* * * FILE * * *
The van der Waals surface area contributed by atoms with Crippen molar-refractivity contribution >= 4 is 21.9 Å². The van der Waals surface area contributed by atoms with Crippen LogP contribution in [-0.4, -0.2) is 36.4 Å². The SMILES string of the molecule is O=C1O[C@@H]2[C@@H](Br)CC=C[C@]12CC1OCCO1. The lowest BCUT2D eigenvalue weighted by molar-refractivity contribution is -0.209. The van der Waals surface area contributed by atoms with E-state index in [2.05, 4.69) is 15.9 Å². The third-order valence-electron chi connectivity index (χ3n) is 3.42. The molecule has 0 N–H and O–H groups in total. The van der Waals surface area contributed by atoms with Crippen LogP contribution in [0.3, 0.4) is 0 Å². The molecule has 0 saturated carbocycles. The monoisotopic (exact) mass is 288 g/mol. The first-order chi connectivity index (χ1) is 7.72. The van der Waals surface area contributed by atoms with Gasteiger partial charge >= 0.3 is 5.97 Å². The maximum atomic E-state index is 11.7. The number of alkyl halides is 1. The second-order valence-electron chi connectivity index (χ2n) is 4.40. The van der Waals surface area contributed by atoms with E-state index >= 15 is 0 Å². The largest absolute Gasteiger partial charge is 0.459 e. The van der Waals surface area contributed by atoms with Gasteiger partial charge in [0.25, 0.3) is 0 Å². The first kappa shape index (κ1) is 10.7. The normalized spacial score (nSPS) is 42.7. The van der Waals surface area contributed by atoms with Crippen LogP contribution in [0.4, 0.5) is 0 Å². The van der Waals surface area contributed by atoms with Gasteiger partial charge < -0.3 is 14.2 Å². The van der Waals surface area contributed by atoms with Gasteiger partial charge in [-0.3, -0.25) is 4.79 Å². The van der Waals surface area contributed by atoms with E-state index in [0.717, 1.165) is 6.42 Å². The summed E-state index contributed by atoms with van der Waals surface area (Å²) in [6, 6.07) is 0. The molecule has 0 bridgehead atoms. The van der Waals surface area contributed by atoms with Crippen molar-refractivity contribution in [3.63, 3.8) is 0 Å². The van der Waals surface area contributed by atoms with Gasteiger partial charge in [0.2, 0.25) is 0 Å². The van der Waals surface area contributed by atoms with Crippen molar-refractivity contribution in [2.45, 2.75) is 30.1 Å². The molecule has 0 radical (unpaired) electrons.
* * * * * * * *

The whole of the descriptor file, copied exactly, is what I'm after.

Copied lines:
The van der Waals surface area contributed by atoms with Crippen molar-refractivity contribution >= 4 is 21.9 Å². The van der Waals surface area contributed by atoms with Crippen LogP contribution in [-0.4, -0.2) is 36.4 Å². The SMILES string of the molecule is O=C1O[C@@H]2[C@@H](Br)CC=C[C@]12CC1OCCO1. The lowest BCUT2D eigenvalue weighted by molar-refractivity contribution is -0.209. The van der Waals surface area contributed by atoms with E-state index in [2.05, 4.69) is 15.9 Å². The third-order valence-electron chi connectivity index (χ3n) is 3.42. The molecule has 0 N–H and O–H groups in total. The van der Waals surface area contributed by atoms with Crippen LogP contribution in [0.3, 0.4) is 0 Å². The molecule has 0 saturated carbocycles. The monoisotopic (exact) mass is 288 g/mol. The first-order chi connectivity index (χ1) is 7.72. The van der Waals surface area contributed by atoms with Gasteiger partial charge >= 0.3 is 5.97 Å². The maximum atomic E-state index is 11.7. The number of alkyl halides is 1. The second-order valence-electron chi connectivity index (χ2n) is 4.40. The van der Waals surface area contributed by atoms with E-state index >= 15 is 0 Å². The largest absolute Gasteiger partial charge is 0.459 e. The van der Waals surface area contributed by atoms with Gasteiger partial charge in [0.25, 0.3) is 0 Å². The first kappa shape index (κ1) is 10.7. The normalized spacial score (nSPS) is 42.7. The van der Waals surface area contributed by atoms with Crippen LogP contribution in [0.4, 0.5) is 0 Å². The van der Waals surface area contributed by atoms with Gasteiger partial charge < -0.3 is 14.2 Å². The van der Waals surface area contributed by atoms with Gasteiger partial charge in [-0.3, -0.25) is 4.79 Å². The van der Waals surface area contributed by atoms with E-state index in [0.717, 1.165) is 6.42 Å². The summed E-state index contributed by atoms with van der Waals surface area (Å²) in [6, 6.07) is 0. The molecule has 0 bridgehead atoms. The van der Waals surface area contributed by atoms with Crippen molar-refractivity contribution in [3.63, 3.8) is 0 Å². The van der Waals surface area contributed by atoms with Gasteiger partial charge in [0.2, 0.25) is 0 Å². The van der Waals surface area contributed by atoms with Crippen molar-refractivity contribution in [2.45, 2.75) is 30.1 Å². The molecule has 0 radical (unpaired) electrons.